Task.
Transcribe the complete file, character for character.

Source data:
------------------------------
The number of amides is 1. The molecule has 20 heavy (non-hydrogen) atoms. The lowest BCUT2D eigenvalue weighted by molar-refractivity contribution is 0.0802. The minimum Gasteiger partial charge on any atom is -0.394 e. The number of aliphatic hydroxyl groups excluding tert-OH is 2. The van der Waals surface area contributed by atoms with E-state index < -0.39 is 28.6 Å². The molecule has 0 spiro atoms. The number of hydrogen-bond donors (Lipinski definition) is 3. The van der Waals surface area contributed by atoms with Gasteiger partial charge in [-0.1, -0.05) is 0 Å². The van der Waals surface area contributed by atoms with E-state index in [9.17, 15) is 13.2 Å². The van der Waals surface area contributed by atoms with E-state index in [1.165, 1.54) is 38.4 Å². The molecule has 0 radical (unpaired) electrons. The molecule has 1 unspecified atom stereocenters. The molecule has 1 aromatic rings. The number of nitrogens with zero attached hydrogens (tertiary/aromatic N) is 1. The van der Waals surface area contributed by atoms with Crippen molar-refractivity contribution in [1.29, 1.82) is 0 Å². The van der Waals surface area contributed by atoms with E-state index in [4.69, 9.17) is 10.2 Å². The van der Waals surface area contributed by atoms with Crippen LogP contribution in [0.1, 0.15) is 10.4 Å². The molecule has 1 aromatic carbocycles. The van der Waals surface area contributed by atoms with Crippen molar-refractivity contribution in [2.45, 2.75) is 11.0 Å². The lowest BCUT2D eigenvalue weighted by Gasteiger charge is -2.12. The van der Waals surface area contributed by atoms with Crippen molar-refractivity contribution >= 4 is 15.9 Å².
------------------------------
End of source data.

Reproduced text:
The number of amides is 1. The molecule has 20 heavy (non-hydrogen) atoms. The lowest BCUT2D eigenvalue weighted by molar-refractivity contribution is 0.0802. The minimum Gasteiger partial charge on any atom is -0.394 e. The number of aliphatic hydroxyl groups excluding tert-OH is 2. The van der Waals surface area contributed by atoms with E-state index < -0.39 is 28.6 Å². The molecule has 0 spiro atoms. The number of hydrogen-bond donors (Lipinski definition) is 3. The van der Waals surface area contributed by atoms with Gasteiger partial charge in [-0.1, -0.05) is 0 Å². The van der Waals surface area contributed by atoms with E-state index in [9.17, 15) is 13.2 Å². The van der Waals surface area contributed by atoms with E-state index in [1.165, 1.54) is 38.4 Å². The molecule has 0 radical (unpaired) electrons. The molecule has 1 unspecified atom stereocenters. The molecule has 1 aromatic rings. The number of nitrogens with zero attached hydrogens (tertiary/aromatic N) is 1. The van der Waals surface area contributed by atoms with Crippen molar-refractivity contribution in [1.29, 1.82) is 0 Å². The van der Waals surface area contributed by atoms with E-state index in [4.69, 9.17) is 10.2 Å². The van der Waals surface area contributed by atoms with Crippen LogP contribution in [0.1, 0.15) is 10.4 Å². The molecule has 1 aromatic carbocycles. The van der Waals surface area contributed by atoms with Crippen molar-refractivity contribution in [2.45, 2.75) is 11.0 Å². The lowest BCUT2D eigenvalue weighted by Gasteiger charge is -2.12. The van der Waals surface area contributed by atoms with Crippen molar-refractivity contribution >= 4 is 15.9 Å².